What if the act of buying this coffee would not just be a superficial transaction but a multi-layered exchange of deeply meaningful values? What if the brand who is in between the grower and the drinker would act not as a hoarder of surplus but as a facilitator and catalyst for more direct relationships between the nose and tail ends of the value chain?

In Western urban markets saturated with commodified stuff, authentic relationships are one of the few avenues for growth. In rural areas, respect and dignity are what is needed to keep stewards from migrating to slums and forsaking local wisdom.

Valuechains offer a rare opportunity to cover that famous last mile to reach smallholder stewards and invite them to bring in the grounded voices that the web3 platforms such as Regen Network need in order to keep them on track. The value exchanges already happening are a perfect playground for creative ideas.

With What In Mind?

In this early phase of learning about ecological impact beyond carbon, verification beyond remote sensing, and all the many shapes and colours of true biodiversity, it makes sense to focus on stewards who have one foot in the market and one foot in the wilderness.

But to ensure our learning at this stage serves the next generations of the market as well as non-market-based solutions, we need to adopt an open-source approach and culture, which means:

Copyleft, not Copyright. We are experimenting and learning on behalf of Life on Earth -our results and models belong to Nobody in Particular (kind of obvious if we realise that the problems we are solving don’t belong to anyone -so why would the solutions?)

Interoperable. One of the words in the web3 lexicon that brings discipline to the practice, where we see all our creations as pieces of a larger puzzle (the opposite of laptop or phone companies making sure their customers can’t use their friend’s charging cables!)

Breadcrumbs. Leaving a trail of error logs and bug fixes, cumulative insights, and realisations, so our successors can easily catch up (this reminds me of professional chess players who document their games for new entrants in the sport -like an institutional memory of the fraternity)

Join Us

This was a brief explanation of the rationale behind coupling Regen Network to valuechain projects. If you like to be a part of this journey in any way, please write to me at I look forward to learning together!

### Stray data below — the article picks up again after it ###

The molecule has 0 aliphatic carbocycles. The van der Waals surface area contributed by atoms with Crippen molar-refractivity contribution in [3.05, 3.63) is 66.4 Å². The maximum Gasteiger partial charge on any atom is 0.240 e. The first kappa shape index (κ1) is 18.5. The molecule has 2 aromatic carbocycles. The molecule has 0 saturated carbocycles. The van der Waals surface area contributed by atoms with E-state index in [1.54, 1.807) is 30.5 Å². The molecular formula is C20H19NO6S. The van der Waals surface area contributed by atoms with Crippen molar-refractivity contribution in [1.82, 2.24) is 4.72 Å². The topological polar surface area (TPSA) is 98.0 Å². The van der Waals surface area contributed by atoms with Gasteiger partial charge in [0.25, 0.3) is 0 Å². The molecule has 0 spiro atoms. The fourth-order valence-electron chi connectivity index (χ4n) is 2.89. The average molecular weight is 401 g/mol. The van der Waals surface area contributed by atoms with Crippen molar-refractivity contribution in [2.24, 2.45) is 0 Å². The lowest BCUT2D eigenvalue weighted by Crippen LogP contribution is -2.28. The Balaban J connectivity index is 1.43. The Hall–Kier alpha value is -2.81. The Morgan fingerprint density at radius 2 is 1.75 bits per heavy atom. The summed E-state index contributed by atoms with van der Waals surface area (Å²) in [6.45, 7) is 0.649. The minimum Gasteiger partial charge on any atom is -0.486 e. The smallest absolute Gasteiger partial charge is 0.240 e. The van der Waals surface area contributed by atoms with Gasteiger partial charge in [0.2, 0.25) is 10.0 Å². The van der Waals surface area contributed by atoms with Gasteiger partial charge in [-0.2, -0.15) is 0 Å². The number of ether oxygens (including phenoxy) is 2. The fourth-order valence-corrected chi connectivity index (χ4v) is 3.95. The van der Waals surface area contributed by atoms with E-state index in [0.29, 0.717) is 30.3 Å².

Join the conversation, follow us on Twitter and Linkedin!

Updates to EnDAOment Criteria

Ferns in New Mexico, shot by the author

A lot has changed since we first published the Regen Network Whitepaper in October of 2017! DAOs have taken off as a mechanism of blockchain governance, and numerous tools and conventions have been developed.

We’re ready to launch our first two Community Staking DAOs on Regen Ledger—with Commons Stack and OpenTEAM.

Following the “built-in-public” ethic, we’d like to revisit the original enDAOment criteria and have an opportunity to reflect on what has shifted in the past few years.

Here’s what we had written in the whitepaper:

5.5 Community Staking Pools

30 million $REGEN will be placed in the Community Staking Pool at genesis block, split between no less than three constituency groups.

Criteria for a constituency DAO formation (taking over keys):

  • Signed by no less than 10 addresses that are verified by Regen Foundation and the Validator Set
  • KYC/AML: Organization in good standing in approved legal jurisdiction of incorporation (list pending)
  • Ratify a statement of fiduciary responsibility for ecosystem health clause in corporate bylaws of organization of signer.
  • Exclusive use of network through DAO Agreement: The organization must sign a legal document stating that they do not and will not personally hold or manage any $REGEN for any reason (e.g. that they will restrict their interactions with the network through the DAO that they belong to and manage). Note: if this is discovered to not be true, this organization will be removed from the constituency governance DAO by vote of the DAO.